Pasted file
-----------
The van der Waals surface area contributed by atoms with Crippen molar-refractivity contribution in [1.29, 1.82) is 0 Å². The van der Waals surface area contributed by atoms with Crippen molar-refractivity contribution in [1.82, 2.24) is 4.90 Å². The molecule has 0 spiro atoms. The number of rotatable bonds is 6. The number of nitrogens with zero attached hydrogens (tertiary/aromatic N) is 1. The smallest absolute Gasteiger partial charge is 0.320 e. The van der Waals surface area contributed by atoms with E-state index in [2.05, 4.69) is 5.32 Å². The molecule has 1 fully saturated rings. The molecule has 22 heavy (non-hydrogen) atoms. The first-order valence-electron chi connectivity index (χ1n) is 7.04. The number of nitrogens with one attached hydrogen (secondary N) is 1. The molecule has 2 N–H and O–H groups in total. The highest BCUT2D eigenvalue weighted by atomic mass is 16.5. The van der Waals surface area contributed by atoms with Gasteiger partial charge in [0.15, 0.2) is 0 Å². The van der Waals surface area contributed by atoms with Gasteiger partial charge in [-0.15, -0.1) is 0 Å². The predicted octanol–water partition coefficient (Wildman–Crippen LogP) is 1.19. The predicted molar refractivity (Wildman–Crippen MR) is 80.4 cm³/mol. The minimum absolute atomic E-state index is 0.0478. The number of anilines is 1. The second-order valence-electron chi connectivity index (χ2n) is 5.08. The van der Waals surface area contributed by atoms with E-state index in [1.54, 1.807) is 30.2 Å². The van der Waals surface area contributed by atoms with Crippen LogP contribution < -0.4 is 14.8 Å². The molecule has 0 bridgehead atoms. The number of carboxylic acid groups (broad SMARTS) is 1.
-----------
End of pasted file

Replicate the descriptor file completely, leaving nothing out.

The van der Waals surface area contributed by atoms with Crippen molar-refractivity contribution in [1.29, 1.82) is 0 Å². The van der Waals surface area contributed by atoms with Crippen molar-refractivity contribution in [1.82, 2.24) is 4.90 Å². The molecule has 0 spiro atoms. The number of rotatable bonds is 6. The number of nitrogens with zero attached hydrogens (tertiary/aromatic N) is 1. The smallest absolute Gasteiger partial charge is 0.320 e. The van der Waals surface area contributed by atoms with E-state index in [2.05, 4.69) is 5.32 Å². The molecule has 1 fully saturated rings. The molecule has 22 heavy (non-hydrogen) atoms. The first-order valence-electron chi connectivity index (χ1n) is 7.04. The number of nitrogens with one attached hydrogen (secondary N) is 1. The molecule has 2 N–H and O–H groups in total. The highest BCUT2D eigenvalue weighted by atomic mass is 16.5. The van der Waals surface area contributed by atoms with Gasteiger partial charge in [0.15, 0.2) is 0 Å². The van der Waals surface area contributed by atoms with Gasteiger partial charge in [-0.15, -0.1) is 0 Å². The predicted octanol–water partition coefficient (Wildman–Crippen LogP) is 1.19. The predicted molar refractivity (Wildman–Crippen MR) is 80.4 cm³/mol. The minimum absolute atomic E-state index is 0.0478. The number of anilines is 1. The second-order valence-electron chi connectivity index (χ2n) is 5.08. The van der Waals surface area contributed by atoms with E-state index in [1.54, 1.807) is 30.2 Å². The van der Waals surface area contributed by atoms with Crippen LogP contribution < -0.4 is 14.8 Å². The molecule has 0 bridgehead atoms. The number of carboxylic acid groups (broad SMARTS) is 1.